Akal Takht Jathedar Giani Gurbachan Singh now liability for Badal



Jagtar Singh

Chandigarh, June 6: It was a solemn occasion to commemorate those who were killed during the army attack codenamed Operation Bluestar in the Golden Temple complex beginning June 4 and ending on June 6, 1984. Those killed  also included a large number of innocent men, women and children, their number may be four times than those who confronted the army with guns inflicting the worst damage in such an operation that otherwise went horribly wrong.

However, as Akal Takht Jathedar Giani Gurbachan Singh got up to deliver his message at the function organized at this seat symbolising trans-border Sikh sovereignty, he was shouted down by the  Khalistan Zindabad chorus. The head of this otherwise supreme institution has become a liability for Chief Minister and Akali Dal patron Parkash Singh Badal who at one time held deliberations to facilitate his removal along with that of Shiromani Gurdwara Parbandhak Committee president Avtar Singh Makkar.

Ever since the flip-flop by the Akal Takht Jathedar and his associates from  four other Takhts including two outside Punjab, Giani Gurbachan Singh has lost his legitimacy with virtually every Sikh organisation,  excluding now partially Sikh Shiromani Akali Dal, seeking their removal. The situation had taken another turn when the Sikh congregation convened by some Sikh organisations on November 10 last at Chabba near Amritsar that was termed as Sarbat Khalsa ‘sacked’ the three jathedars and replaced them with radicals. This had happened in 1986 too but then the radicals had taken over the Golden Temple complex again after the revival of militant movement beginning late 1985. Giani Gurbachan Singh has become non-functional head of this supreme religio-political institution of the Sikhs.

The state government and the SGPC had beefed up security arrangements inside the complex and almost half of the people who had gathered in front of Akal Takht were from the security forces in civvies and the task force. Amritsar and Patti are the districts where one can still  see policemen in true Sikh form with unshorn beards. However, as the slogan shouting started without having been prompted by anyone with Giani Gurbachan Singh being the provocation, these people slipped away. Sloganeering stopped when Akal Takht chief ended his speech in a huff. Otherwise, the Khalistan slogans were earlier used to be raised by a handful of associates of Akali Dal (Amritsar) president Simranjit Singh Mann.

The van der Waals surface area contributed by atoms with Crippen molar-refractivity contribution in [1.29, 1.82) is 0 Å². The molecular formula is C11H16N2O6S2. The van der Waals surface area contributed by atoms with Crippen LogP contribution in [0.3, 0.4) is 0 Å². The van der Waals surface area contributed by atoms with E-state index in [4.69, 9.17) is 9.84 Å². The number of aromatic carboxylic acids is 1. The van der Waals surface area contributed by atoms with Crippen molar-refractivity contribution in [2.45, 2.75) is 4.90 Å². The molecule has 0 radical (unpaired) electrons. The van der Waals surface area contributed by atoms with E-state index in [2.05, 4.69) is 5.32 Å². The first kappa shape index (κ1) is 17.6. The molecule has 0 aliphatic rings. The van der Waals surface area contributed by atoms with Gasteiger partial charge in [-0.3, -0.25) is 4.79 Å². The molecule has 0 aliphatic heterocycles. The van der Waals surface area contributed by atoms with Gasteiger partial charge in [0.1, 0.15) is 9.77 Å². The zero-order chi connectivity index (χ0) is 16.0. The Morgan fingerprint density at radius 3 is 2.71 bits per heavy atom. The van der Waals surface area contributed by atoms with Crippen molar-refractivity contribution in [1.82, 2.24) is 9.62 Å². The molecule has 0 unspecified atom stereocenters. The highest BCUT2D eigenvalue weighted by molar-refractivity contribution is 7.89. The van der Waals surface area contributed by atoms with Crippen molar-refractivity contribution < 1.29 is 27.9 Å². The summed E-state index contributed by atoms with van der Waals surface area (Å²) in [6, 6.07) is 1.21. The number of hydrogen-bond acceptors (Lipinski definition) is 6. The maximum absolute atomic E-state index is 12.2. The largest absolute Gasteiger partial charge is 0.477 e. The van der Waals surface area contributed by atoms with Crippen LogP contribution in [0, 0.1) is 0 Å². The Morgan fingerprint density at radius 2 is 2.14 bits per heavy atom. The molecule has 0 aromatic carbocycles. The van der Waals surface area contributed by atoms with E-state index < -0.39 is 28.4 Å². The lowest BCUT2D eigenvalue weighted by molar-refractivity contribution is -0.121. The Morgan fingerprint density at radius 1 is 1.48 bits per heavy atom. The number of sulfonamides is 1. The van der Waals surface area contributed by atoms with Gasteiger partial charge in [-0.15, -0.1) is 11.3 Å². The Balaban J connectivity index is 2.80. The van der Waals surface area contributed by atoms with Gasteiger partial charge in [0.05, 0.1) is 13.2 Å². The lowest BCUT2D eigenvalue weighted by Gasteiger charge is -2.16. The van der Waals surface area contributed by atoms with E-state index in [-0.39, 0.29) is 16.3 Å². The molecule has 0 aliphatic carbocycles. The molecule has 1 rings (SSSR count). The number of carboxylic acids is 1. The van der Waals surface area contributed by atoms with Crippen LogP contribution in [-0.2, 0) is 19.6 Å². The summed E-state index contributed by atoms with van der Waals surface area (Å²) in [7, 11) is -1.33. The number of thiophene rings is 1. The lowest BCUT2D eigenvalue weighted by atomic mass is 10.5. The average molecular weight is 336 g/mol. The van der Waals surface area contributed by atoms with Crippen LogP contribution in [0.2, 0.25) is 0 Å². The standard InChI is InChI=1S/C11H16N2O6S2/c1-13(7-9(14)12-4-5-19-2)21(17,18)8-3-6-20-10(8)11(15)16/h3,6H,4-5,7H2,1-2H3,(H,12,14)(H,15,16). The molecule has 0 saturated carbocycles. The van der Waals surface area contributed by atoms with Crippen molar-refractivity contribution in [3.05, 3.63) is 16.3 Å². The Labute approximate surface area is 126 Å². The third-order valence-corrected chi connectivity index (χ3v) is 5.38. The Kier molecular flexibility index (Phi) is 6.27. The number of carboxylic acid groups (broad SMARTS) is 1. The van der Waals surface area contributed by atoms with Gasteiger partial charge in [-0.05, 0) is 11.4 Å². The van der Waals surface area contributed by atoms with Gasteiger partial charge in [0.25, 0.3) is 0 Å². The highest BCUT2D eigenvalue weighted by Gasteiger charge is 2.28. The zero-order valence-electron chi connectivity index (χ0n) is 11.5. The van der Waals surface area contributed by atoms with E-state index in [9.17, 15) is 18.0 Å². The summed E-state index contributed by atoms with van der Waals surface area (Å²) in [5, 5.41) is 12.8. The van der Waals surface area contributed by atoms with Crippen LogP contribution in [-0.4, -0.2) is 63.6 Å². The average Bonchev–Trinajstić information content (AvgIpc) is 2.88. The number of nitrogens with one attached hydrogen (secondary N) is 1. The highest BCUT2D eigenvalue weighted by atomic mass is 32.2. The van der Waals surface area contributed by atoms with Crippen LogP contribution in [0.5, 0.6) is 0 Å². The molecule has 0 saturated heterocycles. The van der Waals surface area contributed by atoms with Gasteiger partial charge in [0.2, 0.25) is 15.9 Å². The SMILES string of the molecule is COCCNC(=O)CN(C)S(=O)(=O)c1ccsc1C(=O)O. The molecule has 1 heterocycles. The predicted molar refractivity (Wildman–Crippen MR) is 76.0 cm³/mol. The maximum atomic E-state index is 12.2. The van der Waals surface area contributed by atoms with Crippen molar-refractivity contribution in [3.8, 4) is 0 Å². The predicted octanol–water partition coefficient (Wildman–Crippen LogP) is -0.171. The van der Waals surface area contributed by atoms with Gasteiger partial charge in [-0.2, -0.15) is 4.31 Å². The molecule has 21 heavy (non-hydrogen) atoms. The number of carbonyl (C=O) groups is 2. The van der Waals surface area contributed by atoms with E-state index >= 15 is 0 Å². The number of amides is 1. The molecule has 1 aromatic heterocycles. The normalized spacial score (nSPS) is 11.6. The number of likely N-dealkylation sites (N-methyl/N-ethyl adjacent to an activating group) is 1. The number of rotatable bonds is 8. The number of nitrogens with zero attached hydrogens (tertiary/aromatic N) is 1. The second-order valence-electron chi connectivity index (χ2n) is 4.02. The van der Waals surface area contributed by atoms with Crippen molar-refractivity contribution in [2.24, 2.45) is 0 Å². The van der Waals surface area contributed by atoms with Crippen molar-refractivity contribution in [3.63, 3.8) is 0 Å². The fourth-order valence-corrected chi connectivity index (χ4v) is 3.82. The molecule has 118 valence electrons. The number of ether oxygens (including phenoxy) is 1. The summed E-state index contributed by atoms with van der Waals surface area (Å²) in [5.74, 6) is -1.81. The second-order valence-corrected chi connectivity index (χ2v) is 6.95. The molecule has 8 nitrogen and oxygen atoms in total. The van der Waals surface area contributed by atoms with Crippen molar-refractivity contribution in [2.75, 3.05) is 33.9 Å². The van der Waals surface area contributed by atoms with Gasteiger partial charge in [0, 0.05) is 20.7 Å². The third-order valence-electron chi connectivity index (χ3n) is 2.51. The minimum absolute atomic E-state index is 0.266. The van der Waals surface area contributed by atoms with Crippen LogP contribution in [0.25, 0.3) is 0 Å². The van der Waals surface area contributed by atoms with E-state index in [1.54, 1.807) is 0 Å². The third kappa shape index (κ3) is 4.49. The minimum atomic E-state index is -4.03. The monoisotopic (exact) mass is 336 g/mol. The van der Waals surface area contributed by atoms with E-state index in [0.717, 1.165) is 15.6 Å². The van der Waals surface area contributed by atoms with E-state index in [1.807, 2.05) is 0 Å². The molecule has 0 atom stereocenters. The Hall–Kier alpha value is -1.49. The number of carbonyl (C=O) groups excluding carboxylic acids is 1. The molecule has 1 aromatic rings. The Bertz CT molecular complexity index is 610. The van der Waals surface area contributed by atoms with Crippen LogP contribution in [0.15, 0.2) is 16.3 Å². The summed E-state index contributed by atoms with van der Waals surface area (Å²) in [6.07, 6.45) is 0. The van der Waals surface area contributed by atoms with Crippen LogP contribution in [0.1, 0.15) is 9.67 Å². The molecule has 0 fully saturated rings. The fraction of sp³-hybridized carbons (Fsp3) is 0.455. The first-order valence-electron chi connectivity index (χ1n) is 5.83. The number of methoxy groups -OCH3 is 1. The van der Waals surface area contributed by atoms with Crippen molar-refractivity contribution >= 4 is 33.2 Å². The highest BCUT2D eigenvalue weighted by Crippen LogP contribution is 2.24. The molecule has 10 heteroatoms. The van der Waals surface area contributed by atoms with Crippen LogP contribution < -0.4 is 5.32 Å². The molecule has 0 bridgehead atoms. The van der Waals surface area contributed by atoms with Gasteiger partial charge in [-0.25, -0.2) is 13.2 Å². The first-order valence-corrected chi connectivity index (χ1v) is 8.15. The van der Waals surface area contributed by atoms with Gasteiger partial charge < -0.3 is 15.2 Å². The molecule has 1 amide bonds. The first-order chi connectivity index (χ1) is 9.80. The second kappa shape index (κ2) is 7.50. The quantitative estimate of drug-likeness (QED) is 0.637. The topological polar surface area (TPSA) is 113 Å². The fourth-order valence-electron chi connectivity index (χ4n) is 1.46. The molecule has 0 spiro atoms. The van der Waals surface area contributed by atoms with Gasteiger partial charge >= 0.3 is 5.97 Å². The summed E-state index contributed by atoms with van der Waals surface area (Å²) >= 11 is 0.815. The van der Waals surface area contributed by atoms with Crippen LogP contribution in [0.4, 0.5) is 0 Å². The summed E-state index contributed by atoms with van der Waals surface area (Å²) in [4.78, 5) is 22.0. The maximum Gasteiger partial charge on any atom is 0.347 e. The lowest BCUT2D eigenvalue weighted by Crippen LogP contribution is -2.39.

There is another aspect to this situation and that is the reflection of anger against the Badal government building up over the months and the situation having been compounded since the incidents of sacrilege of Guru Granth Sahib started last year. Even the copy of Granth Sahib that went missing from Burj Jawahar Singhwala village on June 1, 2015 is still to be traced.

Deputy Chief Minister Sukhbir Singh Badal opted for the development agenda in the state in which the religio-political dynamics has been dominating political discourse. The Hindu politics has been generally the reaction to the dominant Sikh affairs. However, questions have come to be raised at the level of performance of development agenda. Moreover, it is the human development index that is the test of development agenda. The government thinks that charity to the people is the development rather than the capital investment. Amritsar is the worst example of Sukhbir’s development model. It is the non-performance and non-governance that  are the two major factors that have added to anti-incumbency and this includes corruption and the drug menace. This has been reflected at the religio-political level. In case  the government had performed, the situation might have been better for the ruling dispensation.

Along with this non-governance, the other major factor that concerns only the Sikhs is the denigration of the supreme Sikh institutions under the present set up. The functioning of SGPC and Akal Takht is no more independent and the two institutions are practically subservient to the political power centre in the Sikh stream.

There is another interesting aspect  to the commemoration of June 6. Amritsar observed almost complete bandh on the call given by Dal Khalsa. This is the third consecutive year that Dal Khalsa has been giving the call for June 6 bandh in the city.

Dal Khalsa activists worked for about a week  distributing pamphlets appealing to the shopkeepers to extend cooperation. According to Dal Khalsa spokesman Kanwarpal Singh, there was no coercion. The organisation had also staged a peaceful march on June 3  that was called remembrance Day parade. No slogans were raised.

Amritsar is otherwise sensitive region where a small provocation can flare up the situation. This has been realized by the Dal Khalsa leaders who went about with folded hands rather than the activists of the  radical organisations forcing the closure of shops on the day of the bandh. People responded to the call. This should be seen as a positive development. This experiment should be carried forward by other Sikh organisations too on such occasions.


Jagtar Singh


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